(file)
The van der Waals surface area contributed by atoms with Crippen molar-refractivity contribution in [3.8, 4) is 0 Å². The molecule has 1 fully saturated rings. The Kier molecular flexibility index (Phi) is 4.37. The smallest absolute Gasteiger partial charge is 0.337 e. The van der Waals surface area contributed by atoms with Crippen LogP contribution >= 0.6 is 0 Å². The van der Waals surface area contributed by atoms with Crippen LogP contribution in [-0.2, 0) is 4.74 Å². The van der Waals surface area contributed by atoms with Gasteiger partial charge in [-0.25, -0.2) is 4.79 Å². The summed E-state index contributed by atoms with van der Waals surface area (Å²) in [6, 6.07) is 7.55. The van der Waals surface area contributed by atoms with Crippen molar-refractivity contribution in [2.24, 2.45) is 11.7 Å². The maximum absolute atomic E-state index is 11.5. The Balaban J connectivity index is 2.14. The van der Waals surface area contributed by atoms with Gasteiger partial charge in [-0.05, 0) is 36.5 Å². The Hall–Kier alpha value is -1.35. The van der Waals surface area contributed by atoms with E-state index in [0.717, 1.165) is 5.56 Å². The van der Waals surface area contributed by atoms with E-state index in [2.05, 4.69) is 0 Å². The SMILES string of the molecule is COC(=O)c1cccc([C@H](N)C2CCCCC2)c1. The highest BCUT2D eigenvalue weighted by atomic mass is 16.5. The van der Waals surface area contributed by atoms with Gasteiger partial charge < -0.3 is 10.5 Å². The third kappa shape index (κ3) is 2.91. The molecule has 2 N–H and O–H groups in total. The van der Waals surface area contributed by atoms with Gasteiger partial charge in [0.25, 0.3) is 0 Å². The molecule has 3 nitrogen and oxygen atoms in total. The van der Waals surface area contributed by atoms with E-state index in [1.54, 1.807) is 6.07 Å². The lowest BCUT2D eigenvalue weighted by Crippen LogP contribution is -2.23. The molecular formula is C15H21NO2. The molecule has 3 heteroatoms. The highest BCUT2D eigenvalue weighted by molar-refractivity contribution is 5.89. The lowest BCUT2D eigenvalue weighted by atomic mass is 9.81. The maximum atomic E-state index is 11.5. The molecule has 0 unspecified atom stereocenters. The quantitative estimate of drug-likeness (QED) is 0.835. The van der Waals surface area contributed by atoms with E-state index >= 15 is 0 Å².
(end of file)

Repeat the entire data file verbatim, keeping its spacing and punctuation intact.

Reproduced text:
The van der Waals surface area contributed by atoms with Crippen molar-refractivity contribution in [3.8, 4) is 0 Å². The molecule has 1 fully saturated rings. The Kier molecular flexibility index (Phi) is 4.37. The smallest absolute Gasteiger partial charge is 0.337 e. The van der Waals surface area contributed by atoms with Crippen LogP contribution >= 0.6 is 0 Å². The van der Waals surface area contributed by atoms with Crippen LogP contribution in [-0.2, 0) is 4.74 Å². The van der Waals surface area contributed by atoms with Gasteiger partial charge in [-0.25, -0.2) is 4.79 Å². The summed E-state index contributed by atoms with van der Waals surface area (Å²) in [6, 6.07) is 7.55. The van der Waals surface area contributed by atoms with Crippen molar-refractivity contribution in [2.24, 2.45) is 11.7 Å². The maximum absolute atomic E-state index is 11.5. The Balaban J connectivity index is 2.14. The van der Waals surface area contributed by atoms with Gasteiger partial charge in [-0.05, 0) is 36.5 Å². The Hall–Kier alpha value is -1.35. The van der Waals surface area contributed by atoms with E-state index in [0.717, 1.165) is 5.56 Å². The van der Waals surface area contributed by atoms with E-state index in [2.05, 4.69) is 0 Å². The SMILES string of the molecule is COC(=O)c1cccc([C@H](N)C2CCCCC2)c1. The highest BCUT2D eigenvalue weighted by atomic mass is 16.5. The van der Waals surface area contributed by atoms with Gasteiger partial charge < -0.3 is 10.5 Å². The third kappa shape index (κ3) is 2.91. The molecule has 2 N–H and O–H groups in total. The van der Waals surface area contributed by atoms with Gasteiger partial charge in [0.25, 0.3) is 0 Å². The molecule has 3 nitrogen and oxygen atoms in total. The van der Waals surface area contributed by atoms with E-state index in [1.54, 1.807) is 6.07 Å². The lowest BCUT2D eigenvalue weighted by Crippen LogP contribution is -2.23. The molecular formula is C15H21NO2. The molecule has 3 heteroatoms. The highest BCUT2D eigenvalue weighted by molar-refractivity contribution is 5.89. The lowest BCUT2D eigenvalue weighted by atomic mass is 9.81. The maximum atomic E-state index is 11.5. The molecule has 0 unspecified atom stereocenters. The quantitative estimate of drug-likeness (QED) is 0.835. The van der Waals surface area contributed by atoms with E-state index >= 15 is 0 Å².